Silicone-based foul release paints save both environment and money

Shipowners who use silicone-based foul release paints in the Baltic Sea save both the environment and money. This according to HullMASTER, a calculation tool developed in a research project within the Swedish Transport Administration’s industry program Sustainable Shipping, which Lighthouse runs. The tool is now available for free.

In shipping, one is well aware of the importance of a clean hull. Algae growth alone can increase fuel consumption by at least 10 percent. Of course, this is neither economically nor environmentally sustainable. But how do you clean the hull in the most cost-effective and environmentally efficient way? It’s not so easy to answer,, says Erik Ytreberg, a researcher at Chalmers who led the two-year research project Hold.

“It is partly about direct costs – the price of antifouling paint, how often you need to dry dock and if you also need to perform underwater cleaning in between dockings, but then it is also about how much growth you get on the hull depending on which maintenance strategy you choose. The more growth, the higher fuel costs.”

But it is not just shipping companies that pay a price. The marine environment, climate and people are affected by what is put on the hulls of ships. The most commonly used paints, chemically active paints, leak poison like copper and zinc straight into the marine environment. Today, however, there are non-toxic alternatives, such as silicone-based foul release paints which create a “smooth” surface that makes the growth drop at high speeds. The disadvantage of these is that they are more expensive to apply and require that the hull must be cleaned completely when repainting.

“Growth leads to increased emissions of greenhouse gases, nitrogen oxides that can lead to eutrophication, and particles that can affect human health. The challenge is to develop paints or hull cleaning techniques that are effective, but at the same time have a low environmental impact.”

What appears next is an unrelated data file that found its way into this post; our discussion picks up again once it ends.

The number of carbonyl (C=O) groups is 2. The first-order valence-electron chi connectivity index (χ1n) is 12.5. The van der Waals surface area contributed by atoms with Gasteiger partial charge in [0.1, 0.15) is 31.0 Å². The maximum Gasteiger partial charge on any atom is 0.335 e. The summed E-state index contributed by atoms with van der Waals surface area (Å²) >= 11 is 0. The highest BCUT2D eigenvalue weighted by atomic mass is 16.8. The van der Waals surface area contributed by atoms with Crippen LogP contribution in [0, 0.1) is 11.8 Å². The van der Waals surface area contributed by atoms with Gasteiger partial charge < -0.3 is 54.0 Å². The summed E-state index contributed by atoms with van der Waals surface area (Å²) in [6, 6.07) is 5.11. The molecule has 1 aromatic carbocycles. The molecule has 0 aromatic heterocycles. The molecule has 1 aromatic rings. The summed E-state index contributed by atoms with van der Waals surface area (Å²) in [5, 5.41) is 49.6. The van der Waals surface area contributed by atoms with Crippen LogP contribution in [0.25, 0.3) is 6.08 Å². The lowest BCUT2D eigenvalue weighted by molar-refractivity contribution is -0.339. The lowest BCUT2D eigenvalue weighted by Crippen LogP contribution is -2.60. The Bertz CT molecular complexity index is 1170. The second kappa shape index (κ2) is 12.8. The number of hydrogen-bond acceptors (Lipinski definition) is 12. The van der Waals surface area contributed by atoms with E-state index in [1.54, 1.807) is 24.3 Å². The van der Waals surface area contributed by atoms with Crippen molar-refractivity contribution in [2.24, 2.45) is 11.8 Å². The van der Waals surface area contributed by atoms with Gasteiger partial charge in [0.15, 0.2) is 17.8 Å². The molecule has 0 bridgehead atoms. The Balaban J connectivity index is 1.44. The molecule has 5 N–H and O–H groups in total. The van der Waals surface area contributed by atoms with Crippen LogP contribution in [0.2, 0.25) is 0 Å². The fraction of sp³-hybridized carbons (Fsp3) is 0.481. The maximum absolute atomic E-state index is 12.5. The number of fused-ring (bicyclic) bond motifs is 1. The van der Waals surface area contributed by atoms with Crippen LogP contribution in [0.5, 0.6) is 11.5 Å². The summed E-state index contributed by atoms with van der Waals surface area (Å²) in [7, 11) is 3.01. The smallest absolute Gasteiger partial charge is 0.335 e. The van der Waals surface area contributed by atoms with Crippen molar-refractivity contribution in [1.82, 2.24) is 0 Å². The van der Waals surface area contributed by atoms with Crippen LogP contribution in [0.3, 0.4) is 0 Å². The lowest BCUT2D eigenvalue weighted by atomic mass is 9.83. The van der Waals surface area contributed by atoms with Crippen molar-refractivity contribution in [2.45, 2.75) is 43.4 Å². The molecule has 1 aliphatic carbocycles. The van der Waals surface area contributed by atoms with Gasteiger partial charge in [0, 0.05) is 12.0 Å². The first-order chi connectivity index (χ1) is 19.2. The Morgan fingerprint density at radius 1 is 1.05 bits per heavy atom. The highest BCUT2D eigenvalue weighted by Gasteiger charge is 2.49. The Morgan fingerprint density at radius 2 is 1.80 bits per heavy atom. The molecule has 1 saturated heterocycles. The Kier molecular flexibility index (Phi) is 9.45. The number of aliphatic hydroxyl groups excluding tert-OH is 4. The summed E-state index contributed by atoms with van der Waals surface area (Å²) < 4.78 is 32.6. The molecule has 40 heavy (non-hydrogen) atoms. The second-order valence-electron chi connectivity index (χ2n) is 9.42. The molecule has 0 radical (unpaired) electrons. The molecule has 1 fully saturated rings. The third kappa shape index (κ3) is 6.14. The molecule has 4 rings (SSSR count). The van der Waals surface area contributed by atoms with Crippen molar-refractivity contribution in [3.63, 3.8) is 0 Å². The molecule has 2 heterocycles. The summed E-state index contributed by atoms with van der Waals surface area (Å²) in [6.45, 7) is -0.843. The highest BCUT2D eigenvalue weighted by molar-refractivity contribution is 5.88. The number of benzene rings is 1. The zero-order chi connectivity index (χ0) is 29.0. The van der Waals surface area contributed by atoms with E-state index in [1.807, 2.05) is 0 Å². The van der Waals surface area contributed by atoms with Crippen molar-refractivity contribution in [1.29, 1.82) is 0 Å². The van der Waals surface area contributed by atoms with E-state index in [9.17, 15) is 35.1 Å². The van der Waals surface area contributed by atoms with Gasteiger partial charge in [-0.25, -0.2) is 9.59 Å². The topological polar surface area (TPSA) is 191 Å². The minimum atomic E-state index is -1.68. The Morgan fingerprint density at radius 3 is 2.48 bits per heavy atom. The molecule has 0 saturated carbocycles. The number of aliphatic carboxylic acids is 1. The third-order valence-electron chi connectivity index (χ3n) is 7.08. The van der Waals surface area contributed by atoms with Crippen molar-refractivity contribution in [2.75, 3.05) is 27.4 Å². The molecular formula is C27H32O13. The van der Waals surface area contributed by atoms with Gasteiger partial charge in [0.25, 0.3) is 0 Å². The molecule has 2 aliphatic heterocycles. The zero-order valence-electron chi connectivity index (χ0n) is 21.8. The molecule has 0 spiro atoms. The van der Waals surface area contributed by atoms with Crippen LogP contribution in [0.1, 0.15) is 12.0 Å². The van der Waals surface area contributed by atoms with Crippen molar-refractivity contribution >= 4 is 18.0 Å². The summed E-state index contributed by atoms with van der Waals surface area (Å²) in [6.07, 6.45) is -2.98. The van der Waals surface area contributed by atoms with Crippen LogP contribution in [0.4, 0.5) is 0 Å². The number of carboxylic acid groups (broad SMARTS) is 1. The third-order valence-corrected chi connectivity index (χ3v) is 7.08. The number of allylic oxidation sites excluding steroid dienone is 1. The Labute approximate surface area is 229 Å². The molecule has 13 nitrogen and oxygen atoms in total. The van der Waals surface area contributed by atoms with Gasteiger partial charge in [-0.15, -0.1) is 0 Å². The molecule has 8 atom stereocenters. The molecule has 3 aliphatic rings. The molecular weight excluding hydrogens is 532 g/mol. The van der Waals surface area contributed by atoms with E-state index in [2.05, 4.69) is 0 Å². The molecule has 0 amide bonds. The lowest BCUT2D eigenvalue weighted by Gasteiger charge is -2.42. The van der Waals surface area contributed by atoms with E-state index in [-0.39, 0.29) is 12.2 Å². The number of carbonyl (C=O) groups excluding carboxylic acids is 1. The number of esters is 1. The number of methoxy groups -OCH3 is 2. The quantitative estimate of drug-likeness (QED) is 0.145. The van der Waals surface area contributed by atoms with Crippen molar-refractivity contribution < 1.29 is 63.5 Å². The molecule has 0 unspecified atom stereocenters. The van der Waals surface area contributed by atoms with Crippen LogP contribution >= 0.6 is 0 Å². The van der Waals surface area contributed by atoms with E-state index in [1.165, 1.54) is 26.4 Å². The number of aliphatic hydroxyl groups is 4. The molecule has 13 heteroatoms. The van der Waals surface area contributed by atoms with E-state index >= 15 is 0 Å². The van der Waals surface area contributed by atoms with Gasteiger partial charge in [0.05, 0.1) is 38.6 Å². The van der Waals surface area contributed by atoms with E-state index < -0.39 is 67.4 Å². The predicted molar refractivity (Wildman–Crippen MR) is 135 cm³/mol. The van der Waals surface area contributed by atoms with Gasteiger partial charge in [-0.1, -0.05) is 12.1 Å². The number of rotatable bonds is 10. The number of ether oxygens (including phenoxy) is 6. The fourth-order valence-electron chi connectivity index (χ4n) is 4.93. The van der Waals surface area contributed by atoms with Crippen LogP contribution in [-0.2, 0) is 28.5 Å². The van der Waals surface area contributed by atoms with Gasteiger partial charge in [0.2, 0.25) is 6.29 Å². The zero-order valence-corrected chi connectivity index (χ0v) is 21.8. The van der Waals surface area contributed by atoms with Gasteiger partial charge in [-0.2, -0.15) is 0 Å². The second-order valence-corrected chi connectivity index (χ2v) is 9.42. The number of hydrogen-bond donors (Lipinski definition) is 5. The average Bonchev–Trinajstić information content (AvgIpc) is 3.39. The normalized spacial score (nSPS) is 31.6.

Calculating emissions from a given vessel is a complex issue. In addition to paint and maintenance strategy, the type of engine, fuel choice, possible exhaust reduction systems and, not least, the ship’s route also play a major role. The intensity of hull growth varies geographically, while toxic emissions from antifouling paints are affected by salinity and temperature in the water. But now there is tool presented in the report that can handle this task: HullMASTER (Hull Maintenance Strategies for Emission Reduction). The idea is that both shipping companies and authorities will use the tool which is available free of charge on Chalmers’ website.

“When we compare copper and silicone paints, we see that silicone paints not only provide environmental benefits – the cost is generally also lower over time for shipowners who use them. It’s a win-win situation”, says Erik Ytreberg
He continues:
“The development has been very fast and the silicone paints have become much better than ten years ago. If you change from copper paint, the cost will be higher in the first years because you have to scrape off old paint and paint several coats of undercoat to get the silicone paint to adhere properly, but the service life will then be longer. In 8-10 years, you can count it all home. Our studies that have been going on for a year in different ports show that silicone paints are at least as effective as copper paints in preventing growth. This means that silicone paints are also an option for ships that spend long periods of time stationary.”

HullMASTER is developed and validated for the Baltic Sea Region, but the idea is that it will be developed for a European or global area of ​​use.

“Together with DFDS, we will put out panels with different base colors in the ports they use to see how the growth develops over time.”

The research report was written by Erik Ytreberg, Maria Lagerström, Dinis Reis Oliveira and Lena Granhag (Chalmers), Sofia Werner (SSPA) and Ann Larsson (University of Gothenburg).

Read the report

To HullMASTER

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